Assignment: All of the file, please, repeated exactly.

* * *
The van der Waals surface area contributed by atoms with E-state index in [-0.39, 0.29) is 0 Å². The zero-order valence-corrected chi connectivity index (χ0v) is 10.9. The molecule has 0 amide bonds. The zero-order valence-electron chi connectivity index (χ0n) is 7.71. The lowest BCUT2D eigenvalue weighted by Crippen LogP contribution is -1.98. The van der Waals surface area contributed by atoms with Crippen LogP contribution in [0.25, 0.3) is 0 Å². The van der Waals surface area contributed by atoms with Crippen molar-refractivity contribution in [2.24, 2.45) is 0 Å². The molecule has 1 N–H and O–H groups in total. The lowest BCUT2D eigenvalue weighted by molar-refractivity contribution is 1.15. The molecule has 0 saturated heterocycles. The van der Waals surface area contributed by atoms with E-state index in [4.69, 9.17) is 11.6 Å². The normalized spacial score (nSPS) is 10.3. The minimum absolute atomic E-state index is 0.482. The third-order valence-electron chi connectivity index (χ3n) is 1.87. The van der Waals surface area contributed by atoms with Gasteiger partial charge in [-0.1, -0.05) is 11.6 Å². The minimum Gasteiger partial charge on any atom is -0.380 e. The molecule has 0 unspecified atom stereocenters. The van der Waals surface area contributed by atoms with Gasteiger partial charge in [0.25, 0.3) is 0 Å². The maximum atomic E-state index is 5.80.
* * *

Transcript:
The van der Waals surface area contributed by atoms with E-state index in [-0.39, 0.29) is 0 Å². The zero-order valence-corrected chi connectivity index (χ0v) is 10.9. The molecule has 0 amide bonds. The zero-order valence-electron chi connectivity index (χ0n) is 7.71. The lowest BCUT2D eigenvalue weighted by Crippen LogP contribution is -1.98. The van der Waals surface area contributed by atoms with Crippen LogP contribution in [0.25, 0.3) is 0 Å². The van der Waals surface area contributed by atoms with Crippen molar-refractivity contribution in [2.24, 2.45) is 0 Å². The molecule has 1 N–H and O–H groups in total. The lowest BCUT2D eigenvalue weighted by molar-refractivity contribution is 1.15. The molecule has 0 saturated heterocycles. The van der Waals surface area contributed by atoms with E-state index in [4.69, 9.17) is 11.6 Å². The normalized spacial score (nSPS) is 10.3. The minimum absolute atomic E-state index is 0.482. The third-order valence-electron chi connectivity index (χ3n) is 1.87. The van der Waals surface area contributed by atoms with Gasteiger partial charge in [-0.1, -0.05) is 11.6 Å². The minimum Gasteiger partial charge on any atom is -0.380 e. The molecule has 0 unspecified atom stereocenters. The van der Waals surface area contributed by atoms with Gasteiger partial charge in [0.25, 0.3) is 0 Å². The maximum atomic E-state index is 5.80.